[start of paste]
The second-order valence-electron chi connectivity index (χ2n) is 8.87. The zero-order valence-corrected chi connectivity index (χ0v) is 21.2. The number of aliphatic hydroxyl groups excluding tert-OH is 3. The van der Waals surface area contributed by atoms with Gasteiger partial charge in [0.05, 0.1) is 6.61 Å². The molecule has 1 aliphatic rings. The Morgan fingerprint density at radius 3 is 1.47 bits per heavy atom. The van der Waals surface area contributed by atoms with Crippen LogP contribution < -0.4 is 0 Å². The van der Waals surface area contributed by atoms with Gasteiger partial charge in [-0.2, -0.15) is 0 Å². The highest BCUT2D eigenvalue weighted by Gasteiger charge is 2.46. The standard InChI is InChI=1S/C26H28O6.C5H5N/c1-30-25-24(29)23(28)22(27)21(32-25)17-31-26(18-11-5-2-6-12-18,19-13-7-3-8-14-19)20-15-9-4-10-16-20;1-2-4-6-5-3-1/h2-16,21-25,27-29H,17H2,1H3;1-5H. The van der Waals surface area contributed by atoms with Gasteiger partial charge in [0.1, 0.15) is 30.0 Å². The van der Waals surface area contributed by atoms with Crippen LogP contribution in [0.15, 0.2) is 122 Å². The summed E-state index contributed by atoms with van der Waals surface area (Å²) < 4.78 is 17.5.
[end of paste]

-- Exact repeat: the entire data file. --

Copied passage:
The second-order valence-electron chi connectivity index (χ2n) is 8.87. The zero-order valence-corrected chi connectivity index (χ0v) is 21.2. The number of aliphatic hydroxyl groups excluding tert-OH is 3. The van der Waals surface area contributed by atoms with Gasteiger partial charge in [0.05, 0.1) is 6.61 Å². The molecule has 1 aliphatic rings. The Morgan fingerprint density at radius 3 is 1.47 bits per heavy atom. The van der Waals surface area contributed by atoms with Crippen LogP contribution < -0.4 is 0 Å². The van der Waals surface area contributed by atoms with Gasteiger partial charge in [-0.2, -0.15) is 0 Å². The highest BCUT2D eigenvalue weighted by Gasteiger charge is 2.46. The standard InChI is InChI=1S/C26H28O6.C5H5N/c1-30-25-24(29)23(28)22(27)21(32-25)17-31-26(18-11-5-2-6-12-18,19-13-7-3-8-14-19)20-15-9-4-10-16-20;1-2-4-6-5-3-1/h2-16,21-25,27-29H,17H2,1H3;1-5H. The van der Waals surface area contributed by atoms with Gasteiger partial charge in [0.1, 0.15) is 30.0 Å². The van der Waals surface area contributed by atoms with Crippen LogP contribution in [0.15, 0.2) is 122 Å². The summed E-state index contributed by atoms with van der Waals surface area (Å²) < 4.78 is 17.5.